The Art of Selling

11/01/2012 11:15 am EST


John Reese

Founder and CEO, And Validea Capital Management

As with all markets—from grocery stores to restaurants to tire shops—there a plenty of buying opportunities out there for consumers. The same holds true for investors: the trick isn't buying so much as selling, notes John Reese of Validea Hot List.

While a lot of strategies out there tell you how to buy stocks that will make nice gains, there are few that address the second half of the stock investing equation: when to sell—the proverbial brakes on our car. It's amazing, really, because for many investors, deciding when to sell is a harder decision than deciding what to buy.

Cabot Research, a behavioral finance consulting firm, has found that even top-performing mutual fund managers may be missing out on 100 to 200 basis points per year because of poor sell decisions, Institutional Investor's Amy Feldman noted in a June 13, 2008 article entitled "Know When to Fold 'Em."

Seeing as how amateur investors tend to do much worse than the's likely that the average, nonprofessional investor suffers even greater losses because of poor sell decisions.

Part of the reason investors struggle with selling is that advice on the topic is somewhat lacking in the investment world. A survey performed by Cabot and the CFA Institute found that more than 70% of professional investors used a selling approach that was not highly disciplined or driven by research and objective criteria, Feldman noted in her piece. So it seems most of the pros aren't offering a whole lot of guidance here.

But another part of why sell decisions are so hard involves an old, familiar foe: our own brains. Just as our brains tell us to avoid unpopular stocks and jump on hot stocks when we're buying, they also cause havoc when we're trying to figure out when we should sell a stock. If you've ever put money into the market, you've almost surely found this out the hard way.

A few phenomena make selling and sticking to a selling plan a difficult task. For starters, there's the "fear of regret." When we make an error in judgment, we feel bad; often, we'll beat ourselves up with "woulda-coulda-shoulda" thinking, which is never pleasant.

And that's certainly true when we take a loss on a stock. Hindsight is always 20/20, and we end up thinking that we could have easily avoided what turned out to be a bad move. Because of the unpleasantness of those feelings, one theory on why people sell at the wrong time is that they avoid selling stocks that have lost value, instinctively wanting to postpone those feelings of pain and regret, even if those stocks now have little prospect of rebounding.

This is similar to the concept of "myopic loss aversion." In his 1999 paper, "The End of Behavioral Finance," Professor Richard H. Thaler of the Chicago University explains that loss aversion refers to the observed tendency for decision makers to weigh losses more heavily than gains—losses hurt roughly twice as much as gains feel good. Locking in losses thus hurts a lot, so we'll avoid selling stocks for a loss even after they no longer have good prospects to delay that hurt.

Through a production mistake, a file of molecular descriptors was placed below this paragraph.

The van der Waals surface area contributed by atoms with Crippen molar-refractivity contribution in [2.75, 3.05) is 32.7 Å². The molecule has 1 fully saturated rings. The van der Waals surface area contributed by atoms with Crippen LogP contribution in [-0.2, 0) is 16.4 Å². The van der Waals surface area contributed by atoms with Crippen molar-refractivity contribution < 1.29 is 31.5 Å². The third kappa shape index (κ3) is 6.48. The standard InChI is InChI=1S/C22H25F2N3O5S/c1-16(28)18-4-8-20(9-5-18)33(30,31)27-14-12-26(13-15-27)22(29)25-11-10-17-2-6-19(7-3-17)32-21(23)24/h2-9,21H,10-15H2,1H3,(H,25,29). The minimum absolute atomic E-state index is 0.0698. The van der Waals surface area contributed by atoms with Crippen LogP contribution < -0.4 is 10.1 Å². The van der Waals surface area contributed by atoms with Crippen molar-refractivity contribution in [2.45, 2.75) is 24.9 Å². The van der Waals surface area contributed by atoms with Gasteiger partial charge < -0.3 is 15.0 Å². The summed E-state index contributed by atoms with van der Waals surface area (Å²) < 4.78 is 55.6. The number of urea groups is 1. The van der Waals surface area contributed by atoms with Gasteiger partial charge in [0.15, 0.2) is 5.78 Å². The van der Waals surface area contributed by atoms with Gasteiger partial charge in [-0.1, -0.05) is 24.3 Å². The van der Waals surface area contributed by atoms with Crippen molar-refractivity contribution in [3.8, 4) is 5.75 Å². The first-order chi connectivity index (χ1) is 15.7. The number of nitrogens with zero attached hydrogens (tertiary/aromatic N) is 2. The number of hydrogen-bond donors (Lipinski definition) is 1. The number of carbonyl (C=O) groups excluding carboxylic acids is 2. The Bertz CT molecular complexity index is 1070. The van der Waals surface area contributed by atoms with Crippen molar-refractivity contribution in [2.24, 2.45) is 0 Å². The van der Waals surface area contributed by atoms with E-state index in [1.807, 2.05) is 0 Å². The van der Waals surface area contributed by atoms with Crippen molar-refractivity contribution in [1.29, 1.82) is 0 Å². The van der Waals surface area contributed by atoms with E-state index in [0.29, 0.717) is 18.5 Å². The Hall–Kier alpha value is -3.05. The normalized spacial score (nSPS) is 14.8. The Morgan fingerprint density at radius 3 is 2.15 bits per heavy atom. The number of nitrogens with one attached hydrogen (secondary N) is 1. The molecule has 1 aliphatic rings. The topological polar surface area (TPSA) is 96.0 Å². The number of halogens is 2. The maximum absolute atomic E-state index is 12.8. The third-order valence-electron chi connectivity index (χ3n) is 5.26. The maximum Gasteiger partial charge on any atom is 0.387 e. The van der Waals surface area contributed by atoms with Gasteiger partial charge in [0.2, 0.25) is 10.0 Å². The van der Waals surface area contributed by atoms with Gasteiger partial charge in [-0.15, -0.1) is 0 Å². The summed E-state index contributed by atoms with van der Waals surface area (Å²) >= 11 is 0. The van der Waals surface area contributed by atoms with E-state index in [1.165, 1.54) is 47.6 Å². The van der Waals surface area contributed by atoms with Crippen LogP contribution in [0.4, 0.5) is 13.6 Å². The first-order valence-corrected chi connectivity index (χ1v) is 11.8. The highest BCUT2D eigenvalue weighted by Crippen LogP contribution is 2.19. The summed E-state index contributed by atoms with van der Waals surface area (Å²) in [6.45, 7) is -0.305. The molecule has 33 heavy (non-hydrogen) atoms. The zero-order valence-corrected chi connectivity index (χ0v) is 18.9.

Why are losses so painful? The fact that they are a shot to our egos seems to be part of the reason. Professors Kent Daniel and Sheridan Titman state that people tend to ignore or underweight information that lowers their self-esteem in "Market Efficiency in an Irrational World," which appeared in the 1999 volume of the Financial Analyst Journal.

"For example," they write, "investors may be reluctant to sell their losers because it requires that they admit to making a mistake, which could lead to a loss in confidence and have deleterious consequences. For similar reasons, investors may systematically overweight information that tends to support their earlier decisions and to filter out information that suggests the earlier decisions were mistakes."

Essentially, we'll twist the facts to avoid admitting mistakes so that we feel better about ourselves and our stock-picking abilities. That keeps us from feeling bad about ourselves, but it also keeps us from learning from those mistakes.

Another common mistake many investors make is holding on to winners too long. In his 2001 book Navigate the Noise: Investing in the New Age of Media and Hype, Richard Bernstein notes that growth fund managers often do just that because they are encouraged to do so by all the good news regarding companies' prospects.

A perfect example would seem to be the tech stock boom of the late 1990s. Blinded by the hype, most of those people who had made huge sums of money ignored logic and held on to their stocks too long, only to see them come crashing down.

Nobody's Perfect
Another thing to keep in mind when it comes to selling stocks is that no investor, not even the greatest investors in the world, are right all the time. Remember what Martin Zweig says: "In the long run, a 60% success rate translates into huge gains, a 50% rate into solid gains, and even a 40% rate can beat the market."

When it comes to the stock market, no one is right all the time or even nearly all the time. Even the great Warren Buffett makes bad investments. Just read Berkshire Hathaway's annual report, and Buffett will often speak candidly about where he's gone wrong.

While you'll never be right all the time, you can be right more than you're wrong, however. In the end, the key is to develop a fundamental-based selling and rebalancing plan and stick with it, no matter what.

When your portfolio does lose ground from time to time, you'll inevitably feel the urge to sell certain stocks and go after others on a whim or a hunch to make up ground. But if you have a detailed, quantitative selling system in place, you can help keep short-term emotions from wreaking havoc with your long-term performance.

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